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The Informed Parent

Questions & Answers: Athlete’s Foot

by Louis P. Theriot, M.D., F.A.A.P.
Published on Jan. 01, 1997

Q: Dear Dr. Theriot: My teenage son is very active in sports. He sweats a lot and he has a terrible time with athlete's foot. He has tried different over the counter preparations, but nothing seems to help. It's to the point that when he takes off his shoes, we all start running. What should he do?

A: Athlete's foot is caused by a fungus, Tinea pedis. This fungus grows best on warm, damp skin. The hot sweaty feet of a teenager in sweat socks and sports shoes make a perfect environment for the fungus to thrive.

Athlete's foot causes a red scaly rash between the toes, although, it can extend to the top of the foot or involve the instep. The skin can appear cracked and irritated, and can itch and burn. When the skin is scratched, it can become raw and weepy.

First of all, you want to be sure that your son is dealing with simple athlete's foot, and that there is no secondary infection or other process going on. If there is any question in your mind, he must be seen by his doctor. Once that you have established that this IS a case of athlete's foot, the treatment should be simple enough. This would include the following:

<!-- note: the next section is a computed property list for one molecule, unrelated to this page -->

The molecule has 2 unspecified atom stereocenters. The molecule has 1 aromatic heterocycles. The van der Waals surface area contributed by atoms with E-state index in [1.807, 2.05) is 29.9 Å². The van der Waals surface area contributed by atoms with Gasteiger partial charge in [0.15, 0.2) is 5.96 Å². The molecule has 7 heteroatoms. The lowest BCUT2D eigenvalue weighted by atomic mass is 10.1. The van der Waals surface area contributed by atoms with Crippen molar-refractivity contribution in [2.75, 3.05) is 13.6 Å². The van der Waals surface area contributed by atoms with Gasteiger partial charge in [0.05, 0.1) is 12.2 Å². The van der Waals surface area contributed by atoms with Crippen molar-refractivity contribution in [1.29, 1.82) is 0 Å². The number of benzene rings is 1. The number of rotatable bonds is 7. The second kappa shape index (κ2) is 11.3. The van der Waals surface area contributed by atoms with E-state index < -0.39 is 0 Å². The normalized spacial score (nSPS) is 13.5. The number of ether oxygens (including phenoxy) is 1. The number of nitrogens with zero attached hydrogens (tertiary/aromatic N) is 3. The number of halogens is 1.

1. Have him try to keep the feet dry. He may want to wear a sandal or thong, or go bare foot whenever possible. Be sure that he dries his feet thoroughly after bathing. He may want to use a hair dryer and actually blow dry his feet after a shower.
  2. For the first few days of treatment, he may want to soak his feet in water that has had white vinegar added to it. This can be done before he showers, and he must dry his feet well afterwards.
  3. Be sure that he doesn't scratch the rash. This will only serve to irritate the skin more, and will delay the healing process.
  4. To minimize foot odor, have him change his socks twice a day. If at all possible, wash his tennis shoes in a washing machine with soap and bleach.

5) There are a number of over the counter preparations that are effective in treating athlete's foot. These include Lotrimin, Tinactin and Micatin. The biggest reason for "failure" is that the patient gives up before the fungus has been completely treated. These creams should be applied to the rash twice a day. They must be continued for at least five days after the rash has cleared up. This may take a total of 2-3 weeks.

All of the above steps are equally important in the treatment of this condition. Have your son do this for a good two weeks. If there is no resolution after this treatment, then I suggest that he see his doctor or a dermatologist.

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